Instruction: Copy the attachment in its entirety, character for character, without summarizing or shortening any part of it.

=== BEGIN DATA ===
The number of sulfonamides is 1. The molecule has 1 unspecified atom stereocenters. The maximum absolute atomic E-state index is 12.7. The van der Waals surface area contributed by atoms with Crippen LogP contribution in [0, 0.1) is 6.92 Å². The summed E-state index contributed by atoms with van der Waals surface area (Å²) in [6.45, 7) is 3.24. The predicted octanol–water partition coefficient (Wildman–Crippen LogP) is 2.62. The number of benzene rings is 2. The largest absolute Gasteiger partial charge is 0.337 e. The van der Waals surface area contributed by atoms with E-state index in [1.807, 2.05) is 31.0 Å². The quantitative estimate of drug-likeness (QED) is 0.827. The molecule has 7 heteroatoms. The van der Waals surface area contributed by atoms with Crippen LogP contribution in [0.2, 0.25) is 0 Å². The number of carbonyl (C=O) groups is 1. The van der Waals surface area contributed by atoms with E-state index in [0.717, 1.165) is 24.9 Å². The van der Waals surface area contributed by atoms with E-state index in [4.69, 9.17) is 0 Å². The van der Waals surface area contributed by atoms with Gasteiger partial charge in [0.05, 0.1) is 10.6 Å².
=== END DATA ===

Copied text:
The number of sulfonamides is 1. The molecule has 1 unspecified atom stereocenters. The maximum absolute atomic E-state index is 12.7. The van der Waals surface area contributed by atoms with Crippen LogP contribution in [0, 0.1) is 6.92 Å². The summed E-state index contributed by atoms with van der Waals surface area (Å²) in [6.45, 7) is 3.24. The predicted octanol–water partition coefficient (Wildman–Crippen LogP) is 2.62. The number of benzene rings is 2. The largest absolute Gasteiger partial charge is 0.337 e. The van der Waals surface area contributed by atoms with E-state index in [1.807, 2.05) is 31.0 Å². The quantitative estimate of drug-likeness (QED) is 0.827. The molecule has 7 heteroatoms. The van der Waals surface area contributed by atoms with Crippen LogP contribution in [0.2, 0.25) is 0 Å². The number of carbonyl (C=O) groups is 1. The van der Waals surface area contributed by atoms with E-state index in [0.717, 1.165) is 24.9 Å². The van der Waals surface area contributed by atoms with E-state index in [4.69, 9.17) is 0 Å². The van der Waals surface area contributed by atoms with Gasteiger partial charge in [0.05, 0.1) is 10.6 Å².